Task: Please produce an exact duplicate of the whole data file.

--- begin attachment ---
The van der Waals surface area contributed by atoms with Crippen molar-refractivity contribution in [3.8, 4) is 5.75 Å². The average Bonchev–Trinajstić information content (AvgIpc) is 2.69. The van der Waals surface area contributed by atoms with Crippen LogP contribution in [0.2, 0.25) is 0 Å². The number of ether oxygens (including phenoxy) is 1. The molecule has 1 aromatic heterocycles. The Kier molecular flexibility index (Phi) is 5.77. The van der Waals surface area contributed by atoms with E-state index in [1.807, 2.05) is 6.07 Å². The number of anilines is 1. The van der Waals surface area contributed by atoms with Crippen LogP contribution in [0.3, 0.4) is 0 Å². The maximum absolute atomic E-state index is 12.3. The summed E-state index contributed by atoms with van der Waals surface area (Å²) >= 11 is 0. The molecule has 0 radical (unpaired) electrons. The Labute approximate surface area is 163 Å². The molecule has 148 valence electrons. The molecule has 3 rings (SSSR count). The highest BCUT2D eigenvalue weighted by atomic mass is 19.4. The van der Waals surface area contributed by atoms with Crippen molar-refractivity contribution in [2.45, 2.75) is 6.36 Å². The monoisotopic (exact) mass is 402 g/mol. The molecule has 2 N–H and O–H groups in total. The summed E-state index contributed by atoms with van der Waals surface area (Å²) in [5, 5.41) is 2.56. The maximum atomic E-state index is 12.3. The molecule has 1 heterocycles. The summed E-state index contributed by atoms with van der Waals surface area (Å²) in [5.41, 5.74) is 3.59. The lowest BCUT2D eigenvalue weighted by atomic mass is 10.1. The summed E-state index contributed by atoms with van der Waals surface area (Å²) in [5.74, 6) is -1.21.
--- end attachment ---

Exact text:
The van der Waals surface area contributed by atoms with Crippen molar-refractivity contribution in [3.8, 4) is 5.75 Å². The average Bonchev–Trinajstić information content (AvgIpc) is 2.69. The van der Waals surface area contributed by atoms with Crippen LogP contribution in [0.2, 0.25) is 0 Å². The number of ether oxygens (including phenoxy) is 1. The molecule has 1 aromatic heterocycles. The Kier molecular flexibility index (Phi) is 5.77. The van der Waals surface area contributed by atoms with E-state index in [1.807, 2.05) is 6.07 Å². The number of anilines is 1. The van der Waals surface area contributed by atoms with Crippen LogP contribution in [0.3, 0.4) is 0 Å². The maximum absolute atomic E-state index is 12.3. The summed E-state index contributed by atoms with van der Waals surface area (Å²) >= 11 is 0. The molecule has 0 radical (unpaired) electrons. The Labute approximate surface area is 163 Å². The molecule has 148 valence electrons. The molecule has 3 rings (SSSR count). The highest BCUT2D eigenvalue weighted by atomic mass is 19.4. The van der Waals surface area contributed by atoms with Crippen molar-refractivity contribution in [2.45, 2.75) is 6.36 Å². The monoisotopic (exact) mass is 402 g/mol. The molecule has 2 N–H and O–H groups in total. The summed E-state index contributed by atoms with van der Waals surface area (Å²) in [5, 5.41) is 2.56. The maximum atomic E-state index is 12.3. The molecule has 1 heterocycles. The summed E-state index contributed by atoms with van der Waals surface area (Å²) in [5.41, 5.74) is 3.59. The lowest BCUT2D eigenvalue weighted by atomic mass is 10.1. The summed E-state index contributed by atoms with van der Waals surface area (Å²) in [5.74, 6) is -1.21.